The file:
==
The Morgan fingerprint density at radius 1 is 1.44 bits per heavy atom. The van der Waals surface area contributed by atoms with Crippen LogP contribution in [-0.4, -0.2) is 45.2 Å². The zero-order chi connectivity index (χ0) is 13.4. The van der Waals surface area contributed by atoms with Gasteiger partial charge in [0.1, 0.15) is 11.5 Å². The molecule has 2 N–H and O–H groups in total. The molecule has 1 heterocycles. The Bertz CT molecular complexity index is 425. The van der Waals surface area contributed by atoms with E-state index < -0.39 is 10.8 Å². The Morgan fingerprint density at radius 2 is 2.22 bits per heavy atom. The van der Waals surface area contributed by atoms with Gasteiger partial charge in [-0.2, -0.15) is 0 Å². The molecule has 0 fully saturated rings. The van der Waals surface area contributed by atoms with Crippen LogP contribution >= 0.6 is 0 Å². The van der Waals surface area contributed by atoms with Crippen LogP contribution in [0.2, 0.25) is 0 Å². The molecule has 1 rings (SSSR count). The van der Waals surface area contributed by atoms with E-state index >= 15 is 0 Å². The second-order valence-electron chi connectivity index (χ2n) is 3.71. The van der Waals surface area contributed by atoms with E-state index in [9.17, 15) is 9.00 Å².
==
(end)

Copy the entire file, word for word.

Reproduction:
The Morgan fingerprint density at radius 1 is 1.44 bits per heavy atom. The van der Waals surface area contributed by atoms with Crippen LogP contribution in [-0.4, -0.2) is 45.2 Å². The zero-order chi connectivity index (χ0) is 13.4. The van der Waals surface area contributed by atoms with Gasteiger partial charge in [0.1, 0.15) is 11.5 Å². The molecule has 2 N–H and O–H groups in total. The molecule has 1 heterocycles. The Bertz CT molecular complexity index is 425. The van der Waals surface area contributed by atoms with E-state index < -0.39 is 10.8 Å². The Morgan fingerprint density at radius 2 is 2.22 bits per heavy atom. The van der Waals surface area contributed by atoms with Gasteiger partial charge in [-0.2, -0.15) is 0 Å². The molecule has 0 fully saturated rings. The van der Waals surface area contributed by atoms with Crippen LogP contribution >= 0.6 is 0 Å². The van der Waals surface area contributed by atoms with Crippen LogP contribution in [0.2, 0.25) is 0 Å². The molecule has 1 rings (SSSR count). The van der Waals surface area contributed by atoms with E-state index >= 15 is 0 Å². The second-order valence-electron chi connectivity index (χ2n) is 3.71. The van der Waals surface area contributed by atoms with E-state index in [9.17, 15) is 9.00 Å².